Wednesday, February 24, 2016

Nothing Goes to Windward Like a 747

Unfortunately, I couldn't find a tow rope long enough...and I doubt my boat could handle a near 500 knot cruise speed anyway...

When we originally left Georgetown, SC., the plan gave us some time with favorable winds and a little time with the wind directly on our nose.  Even when we made the unplanned stop in Charleston, the next day would still give us some winds favorable for sailing.  One more day stuck there dealing witth the motor and the winds shifted to the southwest. Guess which direction St. Augustine, FL., is from Charleston.

We left Toler's Cove marina in the afternoon in order to time for a morning (daylight) arrival in St. Augustine. In Charleston harbor and the inlet we put up the sails and sailed our way out of the harbor. With the sails up, we didn't really turn on course, but as close as we could and still have the sails propel us on our way.  Tacking back and forth we were doing around 5 to 6 knots...with a little support from one of the motors to try and improve the angle to the wind.  Unfortunately, the velocity made good (VMG - the percentage of the speed you are going relative to your destination) was only around 2 knots.  Instead of 44 hours to make the trip (at 5 knots), it would take us 110 hours or more this way.  While I prefer to sail much more than motor, the weather window for making the trip wouldn't allow us to take that long. So we fire up the motors, take down the sails, and point the nose directly into the wind.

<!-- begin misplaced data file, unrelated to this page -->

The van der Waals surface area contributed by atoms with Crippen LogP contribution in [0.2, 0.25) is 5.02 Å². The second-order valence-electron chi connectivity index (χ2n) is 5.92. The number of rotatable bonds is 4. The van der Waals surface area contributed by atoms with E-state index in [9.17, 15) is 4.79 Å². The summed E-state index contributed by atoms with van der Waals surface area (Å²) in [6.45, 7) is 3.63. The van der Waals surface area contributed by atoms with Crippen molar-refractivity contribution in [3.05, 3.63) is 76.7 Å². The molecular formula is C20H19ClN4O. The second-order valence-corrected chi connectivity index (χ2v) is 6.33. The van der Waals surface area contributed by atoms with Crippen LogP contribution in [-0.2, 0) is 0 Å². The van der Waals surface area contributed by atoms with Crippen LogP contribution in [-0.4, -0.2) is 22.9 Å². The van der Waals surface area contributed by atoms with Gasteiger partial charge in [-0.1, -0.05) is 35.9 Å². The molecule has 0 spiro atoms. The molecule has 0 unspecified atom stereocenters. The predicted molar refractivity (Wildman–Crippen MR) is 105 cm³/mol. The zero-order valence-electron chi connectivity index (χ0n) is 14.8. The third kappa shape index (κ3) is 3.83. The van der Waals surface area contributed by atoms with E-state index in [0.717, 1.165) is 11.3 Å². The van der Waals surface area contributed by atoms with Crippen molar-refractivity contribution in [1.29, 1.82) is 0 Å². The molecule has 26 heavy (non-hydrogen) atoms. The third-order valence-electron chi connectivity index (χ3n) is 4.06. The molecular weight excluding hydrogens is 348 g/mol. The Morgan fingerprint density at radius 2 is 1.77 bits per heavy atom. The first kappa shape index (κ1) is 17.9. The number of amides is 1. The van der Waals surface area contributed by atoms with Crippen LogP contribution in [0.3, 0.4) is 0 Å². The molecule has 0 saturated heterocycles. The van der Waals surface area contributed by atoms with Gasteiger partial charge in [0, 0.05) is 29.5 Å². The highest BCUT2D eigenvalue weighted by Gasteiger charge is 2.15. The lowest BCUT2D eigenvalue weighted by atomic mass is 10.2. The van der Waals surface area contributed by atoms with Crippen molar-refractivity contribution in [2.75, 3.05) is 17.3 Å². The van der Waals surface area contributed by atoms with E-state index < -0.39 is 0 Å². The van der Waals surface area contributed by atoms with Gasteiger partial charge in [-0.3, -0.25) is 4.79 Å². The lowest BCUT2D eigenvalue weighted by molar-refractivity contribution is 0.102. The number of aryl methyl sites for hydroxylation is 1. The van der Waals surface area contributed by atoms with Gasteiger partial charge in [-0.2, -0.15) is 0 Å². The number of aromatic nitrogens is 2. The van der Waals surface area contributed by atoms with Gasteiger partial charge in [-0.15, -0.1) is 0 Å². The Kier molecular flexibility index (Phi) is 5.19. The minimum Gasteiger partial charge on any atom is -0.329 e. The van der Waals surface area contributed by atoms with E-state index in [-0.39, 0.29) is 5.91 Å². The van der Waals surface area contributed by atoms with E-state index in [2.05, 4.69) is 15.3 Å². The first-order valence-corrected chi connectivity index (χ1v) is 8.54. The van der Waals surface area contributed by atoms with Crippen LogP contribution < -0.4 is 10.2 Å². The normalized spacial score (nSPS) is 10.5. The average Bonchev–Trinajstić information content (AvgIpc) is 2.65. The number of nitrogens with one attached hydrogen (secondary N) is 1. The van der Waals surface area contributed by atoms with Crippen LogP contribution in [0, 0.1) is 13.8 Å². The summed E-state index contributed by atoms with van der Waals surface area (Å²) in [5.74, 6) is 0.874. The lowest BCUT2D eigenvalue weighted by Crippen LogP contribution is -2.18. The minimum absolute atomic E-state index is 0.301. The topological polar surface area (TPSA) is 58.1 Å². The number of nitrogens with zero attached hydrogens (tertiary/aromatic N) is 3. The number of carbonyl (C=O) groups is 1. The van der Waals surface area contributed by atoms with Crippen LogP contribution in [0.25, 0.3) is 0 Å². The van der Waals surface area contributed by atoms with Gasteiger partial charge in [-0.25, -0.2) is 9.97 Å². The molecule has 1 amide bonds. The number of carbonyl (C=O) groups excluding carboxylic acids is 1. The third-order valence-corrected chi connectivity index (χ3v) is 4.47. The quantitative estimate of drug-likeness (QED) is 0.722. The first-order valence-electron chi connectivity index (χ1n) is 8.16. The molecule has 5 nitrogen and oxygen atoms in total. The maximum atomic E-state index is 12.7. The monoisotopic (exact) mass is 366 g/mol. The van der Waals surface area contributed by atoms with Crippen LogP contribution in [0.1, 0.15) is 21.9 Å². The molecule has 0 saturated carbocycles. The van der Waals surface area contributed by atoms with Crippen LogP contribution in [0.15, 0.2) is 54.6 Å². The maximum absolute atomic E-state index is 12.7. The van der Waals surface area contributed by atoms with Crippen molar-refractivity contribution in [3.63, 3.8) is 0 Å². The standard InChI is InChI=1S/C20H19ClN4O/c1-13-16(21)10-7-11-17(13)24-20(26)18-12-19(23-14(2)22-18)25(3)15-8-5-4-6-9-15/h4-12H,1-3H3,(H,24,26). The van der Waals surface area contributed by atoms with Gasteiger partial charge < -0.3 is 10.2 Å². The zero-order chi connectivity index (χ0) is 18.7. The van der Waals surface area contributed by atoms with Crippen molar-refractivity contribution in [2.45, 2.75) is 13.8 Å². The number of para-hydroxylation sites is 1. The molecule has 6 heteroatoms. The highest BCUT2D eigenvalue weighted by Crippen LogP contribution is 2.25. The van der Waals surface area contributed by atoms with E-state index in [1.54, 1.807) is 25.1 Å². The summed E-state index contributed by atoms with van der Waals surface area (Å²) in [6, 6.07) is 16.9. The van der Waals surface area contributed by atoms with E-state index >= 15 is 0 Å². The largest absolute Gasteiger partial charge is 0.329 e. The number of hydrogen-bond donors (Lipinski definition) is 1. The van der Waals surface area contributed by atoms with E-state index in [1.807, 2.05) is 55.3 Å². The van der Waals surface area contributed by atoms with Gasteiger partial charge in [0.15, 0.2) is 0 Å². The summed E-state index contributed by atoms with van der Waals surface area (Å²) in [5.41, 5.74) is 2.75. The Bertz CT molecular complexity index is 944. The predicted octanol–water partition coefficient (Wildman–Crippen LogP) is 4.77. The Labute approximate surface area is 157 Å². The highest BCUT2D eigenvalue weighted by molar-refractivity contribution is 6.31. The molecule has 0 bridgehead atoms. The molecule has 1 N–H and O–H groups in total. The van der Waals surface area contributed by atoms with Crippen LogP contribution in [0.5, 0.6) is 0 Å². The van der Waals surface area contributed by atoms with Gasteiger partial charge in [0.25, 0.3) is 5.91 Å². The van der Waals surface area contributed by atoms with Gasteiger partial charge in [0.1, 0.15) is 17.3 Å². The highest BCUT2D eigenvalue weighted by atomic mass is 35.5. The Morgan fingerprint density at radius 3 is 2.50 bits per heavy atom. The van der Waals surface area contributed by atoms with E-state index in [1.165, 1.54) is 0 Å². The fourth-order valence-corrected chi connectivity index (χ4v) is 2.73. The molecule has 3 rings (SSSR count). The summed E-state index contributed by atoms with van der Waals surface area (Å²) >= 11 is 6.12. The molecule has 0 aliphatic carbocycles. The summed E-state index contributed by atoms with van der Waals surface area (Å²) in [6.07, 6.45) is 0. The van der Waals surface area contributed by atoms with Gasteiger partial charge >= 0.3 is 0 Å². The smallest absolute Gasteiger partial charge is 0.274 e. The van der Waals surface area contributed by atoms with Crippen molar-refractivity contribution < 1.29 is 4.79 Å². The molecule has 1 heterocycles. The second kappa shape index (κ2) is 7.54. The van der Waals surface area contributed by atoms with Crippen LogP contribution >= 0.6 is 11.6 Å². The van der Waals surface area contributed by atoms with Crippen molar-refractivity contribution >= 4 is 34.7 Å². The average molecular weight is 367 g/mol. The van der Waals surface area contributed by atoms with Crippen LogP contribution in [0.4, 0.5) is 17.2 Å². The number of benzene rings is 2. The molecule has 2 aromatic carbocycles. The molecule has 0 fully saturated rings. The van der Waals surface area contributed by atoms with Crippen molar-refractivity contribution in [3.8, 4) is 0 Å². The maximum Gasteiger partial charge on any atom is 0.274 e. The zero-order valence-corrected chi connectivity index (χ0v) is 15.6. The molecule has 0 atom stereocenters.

We spent the remainder of the trip motoring with the wind directly on our nose. The waves were out of the southeast, but were small enough that the ride was generally comfortable. It was a little rougher the first night with an occasional wave slap on the bridge deck, but smoothed out to an almost calm sea by the end of the trip.

We arrived at the St. Augustine inlet around 7AM and went in looking for a place to pick up some diesel. The motors had been running nonstop since we left Charleston and I think this is as empty as I've ever run the boat (don't worry Mom, we still had around 14 gallons of diesel in the tank + 10 in reserve), but should get more before the final trek down the ICW to our next stop at Hammock Beach.

St. Augustine from the water

Looking through the Active Captain database on my tablet, I found Inlet Marina and they boasted they had the cheapest fuel in the area.  Sometimes the marinas put their current prices in the database and from what I could tell it seemed to be true.  We called ahead and confirmed they had diesel and to get instructions for finding them on the water.  When we arrived, we were definitely not disappointed in the fuel price.  I think it was the cheapest we've paid the entire trip and, with the Active Captain discount, was about $0.50 a gallon less than other nearby marinas.

We make the 9AM opening at the Bridge of Lions in St. Augustine and continue our way down this final stretch of very familiar ICW. You can tell the weather is warmer here as there are more boats about than we encountered on the rest of the trip. Unfortunately this also reminded me why sailboats don't get along very well with some power boaters.  Some are courteous, but there are others that will aim directly at you going full speed, then swerve around you at the last minute so their large wake will toss your boat about like a rubber duck in a washing machine.

We are tied up at the marina now, just a couple slips down from where we were on our last visit here. It looks like we will be here for at least a month.  There are family visits to be made and some other family matters that need attention.  And, of course, the boat...who can forget about the never ending list of things to do on the boat.

No comments:

Post a Comment